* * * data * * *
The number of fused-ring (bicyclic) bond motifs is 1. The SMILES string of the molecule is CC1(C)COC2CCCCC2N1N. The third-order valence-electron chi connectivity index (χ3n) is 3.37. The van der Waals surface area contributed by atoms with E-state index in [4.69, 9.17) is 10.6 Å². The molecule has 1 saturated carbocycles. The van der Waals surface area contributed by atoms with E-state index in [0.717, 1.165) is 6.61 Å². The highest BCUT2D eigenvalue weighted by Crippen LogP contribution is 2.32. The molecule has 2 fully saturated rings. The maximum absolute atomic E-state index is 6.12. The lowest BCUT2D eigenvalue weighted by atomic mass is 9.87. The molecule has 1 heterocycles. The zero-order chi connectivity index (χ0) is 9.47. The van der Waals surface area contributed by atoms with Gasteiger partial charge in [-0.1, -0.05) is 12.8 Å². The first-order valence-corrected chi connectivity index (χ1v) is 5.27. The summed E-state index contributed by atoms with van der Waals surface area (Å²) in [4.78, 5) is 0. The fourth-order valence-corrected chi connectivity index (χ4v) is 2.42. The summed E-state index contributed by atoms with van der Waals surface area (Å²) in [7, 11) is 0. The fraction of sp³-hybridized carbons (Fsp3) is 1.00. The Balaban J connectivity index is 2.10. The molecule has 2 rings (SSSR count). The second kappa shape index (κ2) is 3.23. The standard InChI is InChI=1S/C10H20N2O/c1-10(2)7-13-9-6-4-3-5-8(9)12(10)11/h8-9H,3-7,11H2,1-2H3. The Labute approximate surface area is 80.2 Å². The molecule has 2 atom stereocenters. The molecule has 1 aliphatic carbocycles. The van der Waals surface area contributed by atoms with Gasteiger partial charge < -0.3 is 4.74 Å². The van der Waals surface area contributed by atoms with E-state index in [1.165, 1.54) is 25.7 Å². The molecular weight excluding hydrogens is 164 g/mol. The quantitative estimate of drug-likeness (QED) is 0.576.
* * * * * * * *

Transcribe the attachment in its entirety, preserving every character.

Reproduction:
The number of fused-ring (bicyclic) bond motifs is 1. The SMILES string of the molecule is CC1(C)COC2CCCCC2N1N. The third-order valence-electron chi connectivity index (χ3n) is 3.37. The van der Waals surface area contributed by atoms with E-state index in [4.69, 9.17) is 10.6 Å². The molecule has 1 saturated carbocycles. The van der Waals surface area contributed by atoms with E-state index in [0.717, 1.165) is 6.61 Å². The highest BCUT2D eigenvalue weighted by Crippen LogP contribution is 2.32. The molecule has 2 fully saturated rings. The maximum absolute atomic E-state index is 6.12. The lowest BCUT2D eigenvalue weighted by atomic mass is 9.87. The molecule has 1 heterocycles. The zero-order chi connectivity index (χ0) is 9.47. The van der Waals surface area contributed by atoms with Gasteiger partial charge in [-0.1, -0.05) is 12.8 Å². The first-order valence-corrected chi connectivity index (χ1v) is 5.27. The summed E-state index contributed by atoms with van der Waals surface area (Å²) in [4.78, 5) is 0. The fourth-order valence-corrected chi connectivity index (χ4v) is 2.42. The summed E-state index contributed by atoms with van der Waals surface area (Å²) in [7, 11) is 0. The fraction of sp³-hybridized carbons (Fsp3) is 1.00. The Balaban J connectivity index is 2.10. The molecule has 2 rings (SSSR count). The second kappa shape index (κ2) is 3.23. The standard InChI is InChI=1S/C10H20N2O/c1-10(2)7-13-9-6-4-3-5-8(9)12(10)11/h8-9H,3-7,11H2,1-2H3. The Labute approximate surface area is 80.2 Å². The molecule has 2 atom stereocenters. The molecule has 1 aliphatic carbocycles. The van der Waals surface area contributed by atoms with Gasteiger partial charge < -0.3 is 4.74 Å². The van der Waals surface area contributed by atoms with E-state index in [1.165, 1.54) is 25.7 Å². The molecular weight excluding hydrogens is 164 g/mol. The quantitative estimate of drug-likeness (QED) is 0.576.